VIDEO: Kidnap Cam: Shocking Footage Of Woman Screaming For Help As She’s Dragged Into A Van
Investigators in Southern California have found a van and a woman who may possibly have been abducted in it, but have not released any details on what was going on in a video of the incident that was released to the public.
The Los Angeles County Sheriff’s Department initially issued a tweet including the video of the Aug. 12 incident in Santa Clarita that labeled it as showing “suspicious circumstances.” In that same message, the department said it was seeking information on the white van and those involved in the incident.
A few hours later, the department tweeted: “The vehicle and the occupants involved in the above incident have been located and identified. The woman is safe; however, the incident is still under investigation.” No further information was released.
In the video, a woman can be heard screaming for help and is seen struggling with a person trying to get her into a passenger-side door of a van that is parked on the side of the road.
The video was recorded by an unidentified man from a terrace or porch overlooking the street.
The woman is heard screaming, “Somebody help me!”
Another person heard off-camera says, “What’s going on?”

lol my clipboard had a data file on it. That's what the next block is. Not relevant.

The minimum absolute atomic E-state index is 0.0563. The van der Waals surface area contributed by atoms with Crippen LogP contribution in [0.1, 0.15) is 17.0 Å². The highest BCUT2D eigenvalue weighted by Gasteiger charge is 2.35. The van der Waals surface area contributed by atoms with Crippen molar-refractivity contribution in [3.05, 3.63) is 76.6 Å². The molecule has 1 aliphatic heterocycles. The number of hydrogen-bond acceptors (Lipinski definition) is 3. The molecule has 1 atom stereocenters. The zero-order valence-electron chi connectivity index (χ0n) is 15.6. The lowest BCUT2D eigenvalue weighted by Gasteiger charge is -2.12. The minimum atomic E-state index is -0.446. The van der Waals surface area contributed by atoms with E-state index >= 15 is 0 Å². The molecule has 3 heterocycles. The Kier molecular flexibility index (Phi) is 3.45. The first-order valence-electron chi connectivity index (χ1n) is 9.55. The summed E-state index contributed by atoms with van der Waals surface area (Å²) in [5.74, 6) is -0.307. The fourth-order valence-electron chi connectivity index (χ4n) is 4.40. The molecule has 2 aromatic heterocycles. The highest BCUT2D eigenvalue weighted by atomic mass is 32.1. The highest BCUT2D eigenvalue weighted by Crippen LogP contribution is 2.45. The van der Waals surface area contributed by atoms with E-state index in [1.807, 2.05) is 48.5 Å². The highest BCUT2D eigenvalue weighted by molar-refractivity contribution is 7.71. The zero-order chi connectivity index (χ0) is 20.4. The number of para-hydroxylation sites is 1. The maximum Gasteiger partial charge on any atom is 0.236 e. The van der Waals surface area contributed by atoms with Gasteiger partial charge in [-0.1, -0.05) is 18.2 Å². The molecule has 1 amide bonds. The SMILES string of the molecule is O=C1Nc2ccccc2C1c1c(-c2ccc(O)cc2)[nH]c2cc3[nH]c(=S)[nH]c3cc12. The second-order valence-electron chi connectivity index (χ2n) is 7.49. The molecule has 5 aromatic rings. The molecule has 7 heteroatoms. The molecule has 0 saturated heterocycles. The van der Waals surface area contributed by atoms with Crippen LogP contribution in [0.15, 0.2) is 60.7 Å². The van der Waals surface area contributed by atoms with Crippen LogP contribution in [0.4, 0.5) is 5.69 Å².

The man who is recording the video yells “Stop!” In a lower voice, he says to another person with him, “They’re abducting her. Call 911!”
As the footage unfolds, the woman continues to resist being put in the van. A man’s voice is heard, saying: “Come on, baby. Let’s go. Come on.”
The man recording the video shouts “stop” again, and then calls out: “What are you doing?”
The woman taken into the van can be heard screaming again.
“Why are you doing this?” the man recording the incident shouts.
As the video ends, the van with the woman inside it then pulls away.
Overall, the crime rate in Santa Clarita — which is roughly 30 miles northwest of downtown Los Angeles — is relatively low. In a recent study by business consultant AdvisorSmith, Santa Clarita ranked as the eighth-safest city out of 215 mid-sized cities studied across the nation.
Edited by Judith Isacoff and Matthew B. Hall